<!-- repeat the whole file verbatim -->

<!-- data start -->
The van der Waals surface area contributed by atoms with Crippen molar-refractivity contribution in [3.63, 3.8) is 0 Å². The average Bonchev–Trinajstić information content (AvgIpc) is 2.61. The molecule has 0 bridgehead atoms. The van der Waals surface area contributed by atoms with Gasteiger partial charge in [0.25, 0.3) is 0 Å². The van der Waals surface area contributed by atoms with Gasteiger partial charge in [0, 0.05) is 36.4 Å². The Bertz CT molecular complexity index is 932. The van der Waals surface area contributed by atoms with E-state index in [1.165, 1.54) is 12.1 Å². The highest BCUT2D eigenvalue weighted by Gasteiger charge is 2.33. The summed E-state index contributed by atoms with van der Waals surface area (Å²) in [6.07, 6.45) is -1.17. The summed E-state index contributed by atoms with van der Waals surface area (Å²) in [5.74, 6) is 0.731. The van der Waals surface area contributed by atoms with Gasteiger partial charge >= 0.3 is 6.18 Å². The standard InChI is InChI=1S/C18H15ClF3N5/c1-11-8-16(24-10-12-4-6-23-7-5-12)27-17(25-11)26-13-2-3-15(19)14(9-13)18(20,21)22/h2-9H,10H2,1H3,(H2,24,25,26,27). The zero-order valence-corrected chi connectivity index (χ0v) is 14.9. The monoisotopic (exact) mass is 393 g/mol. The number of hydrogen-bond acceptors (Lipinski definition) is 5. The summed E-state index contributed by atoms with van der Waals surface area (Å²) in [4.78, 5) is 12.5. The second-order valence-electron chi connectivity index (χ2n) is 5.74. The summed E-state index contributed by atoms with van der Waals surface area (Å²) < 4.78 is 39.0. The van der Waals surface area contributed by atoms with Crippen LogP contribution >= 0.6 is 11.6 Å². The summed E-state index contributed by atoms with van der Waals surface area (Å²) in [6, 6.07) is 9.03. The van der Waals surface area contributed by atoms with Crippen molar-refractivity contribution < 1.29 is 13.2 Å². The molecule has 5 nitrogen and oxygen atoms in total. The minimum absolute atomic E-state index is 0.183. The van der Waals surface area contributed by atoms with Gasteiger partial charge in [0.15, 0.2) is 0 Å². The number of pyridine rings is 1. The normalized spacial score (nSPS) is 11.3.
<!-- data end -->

The van der Waals surface area contributed by atoms with Crippen molar-refractivity contribution in [3.63, 3.8) is 0 Å². The average Bonchev–Trinajstić information content (AvgIpc) is 2.61. The molecule has 0 bridgehead atoms. The van der Waals surface area contributed by atoms with Gasteiger partial charge in [0.25, 0.3) is 0 Å². The van der Waals surface area contributed by atoms with Gasteiger partial charge in [0, 0.05) is 36.4 Å². The Bertz CT molecular complexity index is 932. The van der Waals surface area contributed by atoms with E-state index in [1.165, 1.54) is 12.1 Å². The highest BCUT2D eigenvalue weighted by Gasteiger charge is 2.33. The summed E-state index contributed by atoms with van der Waals surface area (Å²) in [6.07, 6.45) is -1.17. The summed E-state index contributed by atoms with van der Waals surface area (Å²) in [5.74, 6) is 0.731. The van der Waals surface area contributed by atoms with Gasteiger partial charge >= 0.3 is 6.18 Å². The standard InChI is InChI=1S/C18H15ClF3N5/c1-11-8-16(24-10-12-4-6-23-7-5-12)27-17(25-11)26-13-2-3-15(19)14(9-13)18(20,21)22/h2-9H,10H2,1H3,(H2,24,25,26,27). The zero-order valence-corrected chi connectivity index (χ0v) is 14.9. The monoisotopic (exact) mass is 393 g/mol. The number of hydrogen-bond acceptors (Lipinski definition) is 5. The summed E-state index contributed by atoms with van der Waals surface area (Å²) in [4.78, 5) is 12.5. The second-order valence-electron chi connectivity index (χ2n) is 5.74. The summed E-state index contributed by atoms with van der Waals surface area (Å²) < 4.78 is 39.0. The van der Waals surface area contributed by atoms with Crippen LogP contribution >= 0.6 is 11.6 Å². The summed E-state index contributed by atoms with van der Waals surface area (Å²) in [6, 6.07) is 9.03. The van der Waals surface area contributed by atoms with Crippen molar-refractivity contribution < 1.29 is 13.2 Å². The molecule has 5 nitrogen and oxygen atoms in total. The minimum absolute atomic E-state index is 0.183. The van der Waals surface area contributed by atoms with Gasteiger partial charge in [0.15, 0.2) is 0 Å². The number of pyridine rings is 1. The normalized spacial score (nSPS) is 11.3.